Besides the crime, financially life was draining. No matter how much money we made – it was never enough. Cole and I both had high paying jobs, we did not lead extravagant lifestyles and we worked incredibly hard – but the cost of private school, medical aid, food, rent, electricity etc. just seemed to cripple us every month. It depressed me so much to think that there were so many people worse off than us, who went to bed starving every night. And there was no one to help them. It felt too heavy.
I am not saying South Africa is a dump filled with crime and poverty. The situation in South Africa is the way it is for so many deep and complex reasons. Apartheid went on too long, it caused so much pain and hurt that people of colour are still feeling it in their blood generations later. Some white people feel guilty and don’t know how to fix it, while others spew their racism and reopen the wounds over and over again. The government uses racism is a weapon to be elected, while simultaneously bankrupting the country through corruption and stealing from the most vulnerable. People turn to crime out of sheer desperation, and keep going fuelled by hate. It is a vicious cycle, and like many South Africans – I did not feel welcome in my country. I tried to educate myself, to own my white privilege and to try be part of the solution – but it could never be enough.
A big turning point for me was when a girl went to her local post office, only to be raped and murdered by a post office worker. A post office I frequently went to while I lived in the area. So many women and children are raped and murdered on a daily basis, and it terrified me. There is something seriously wrong with the majority of South African men – and I have no idea what it is. The #AmINext movement lit a fire in my soul, but was also the start of an irreversible turning point.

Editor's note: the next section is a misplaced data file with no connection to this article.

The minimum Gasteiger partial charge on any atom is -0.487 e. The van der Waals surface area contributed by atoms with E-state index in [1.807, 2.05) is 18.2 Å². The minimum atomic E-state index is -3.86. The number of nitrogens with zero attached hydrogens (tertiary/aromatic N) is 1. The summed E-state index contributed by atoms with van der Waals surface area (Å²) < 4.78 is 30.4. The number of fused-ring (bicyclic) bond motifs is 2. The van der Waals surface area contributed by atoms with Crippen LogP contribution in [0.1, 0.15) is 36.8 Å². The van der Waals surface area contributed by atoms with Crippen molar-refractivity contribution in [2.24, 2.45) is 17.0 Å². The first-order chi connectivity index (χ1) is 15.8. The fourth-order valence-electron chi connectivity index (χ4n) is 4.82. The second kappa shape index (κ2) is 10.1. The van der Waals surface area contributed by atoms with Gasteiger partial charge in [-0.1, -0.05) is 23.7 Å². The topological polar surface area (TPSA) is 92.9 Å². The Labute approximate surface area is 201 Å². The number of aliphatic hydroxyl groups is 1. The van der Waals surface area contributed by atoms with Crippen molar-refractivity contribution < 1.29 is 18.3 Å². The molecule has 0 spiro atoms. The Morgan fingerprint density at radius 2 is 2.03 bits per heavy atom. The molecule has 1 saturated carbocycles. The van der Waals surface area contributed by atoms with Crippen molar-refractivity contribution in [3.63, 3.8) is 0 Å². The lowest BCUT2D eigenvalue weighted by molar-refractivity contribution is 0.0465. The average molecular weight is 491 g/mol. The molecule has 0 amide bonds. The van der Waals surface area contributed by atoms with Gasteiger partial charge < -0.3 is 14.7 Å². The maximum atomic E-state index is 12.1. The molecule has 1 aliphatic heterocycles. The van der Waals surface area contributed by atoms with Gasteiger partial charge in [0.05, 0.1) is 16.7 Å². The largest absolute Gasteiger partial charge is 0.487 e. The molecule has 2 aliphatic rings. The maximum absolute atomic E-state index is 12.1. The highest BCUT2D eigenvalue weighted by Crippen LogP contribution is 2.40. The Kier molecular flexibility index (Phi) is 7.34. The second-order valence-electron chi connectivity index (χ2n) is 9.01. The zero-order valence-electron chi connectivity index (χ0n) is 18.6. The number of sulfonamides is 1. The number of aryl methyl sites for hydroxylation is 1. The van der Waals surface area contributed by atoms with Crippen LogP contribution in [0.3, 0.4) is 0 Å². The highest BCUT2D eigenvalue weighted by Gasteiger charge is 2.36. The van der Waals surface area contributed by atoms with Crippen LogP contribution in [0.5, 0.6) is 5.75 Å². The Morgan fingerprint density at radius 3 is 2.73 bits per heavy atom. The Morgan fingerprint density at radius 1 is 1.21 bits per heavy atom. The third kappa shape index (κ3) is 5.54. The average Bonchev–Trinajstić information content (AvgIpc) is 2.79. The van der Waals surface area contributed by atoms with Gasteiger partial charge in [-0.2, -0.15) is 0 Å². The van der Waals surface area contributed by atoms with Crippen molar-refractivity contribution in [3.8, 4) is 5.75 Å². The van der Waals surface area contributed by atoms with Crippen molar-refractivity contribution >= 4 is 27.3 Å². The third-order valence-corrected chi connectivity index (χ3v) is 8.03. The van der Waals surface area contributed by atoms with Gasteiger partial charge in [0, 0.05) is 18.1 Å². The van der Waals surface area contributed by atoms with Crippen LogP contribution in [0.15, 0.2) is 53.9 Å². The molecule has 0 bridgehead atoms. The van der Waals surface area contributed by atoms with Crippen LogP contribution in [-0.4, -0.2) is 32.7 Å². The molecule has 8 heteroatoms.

Cole and I broke our no-mall rule and headed to our local mall when Nova was only a few months old, that day we would become the victims of a attempted kidnapping. It ruined me. I developed Agoraphobia, severe depression and refused to leave my house. I would not even go into our garden. I did not sleep, the kids only went to school and back (even though I really just wanted to keep them at home), we did not go anywhere for months and months. I became so paranoid and consumed by fear. We knew we had to go. As if it were a sign, Cole got an e-mail from a company he applied to YEARS ago to go for an interview. He was offered the job and we had three weeks to pack up our entire lives and leave.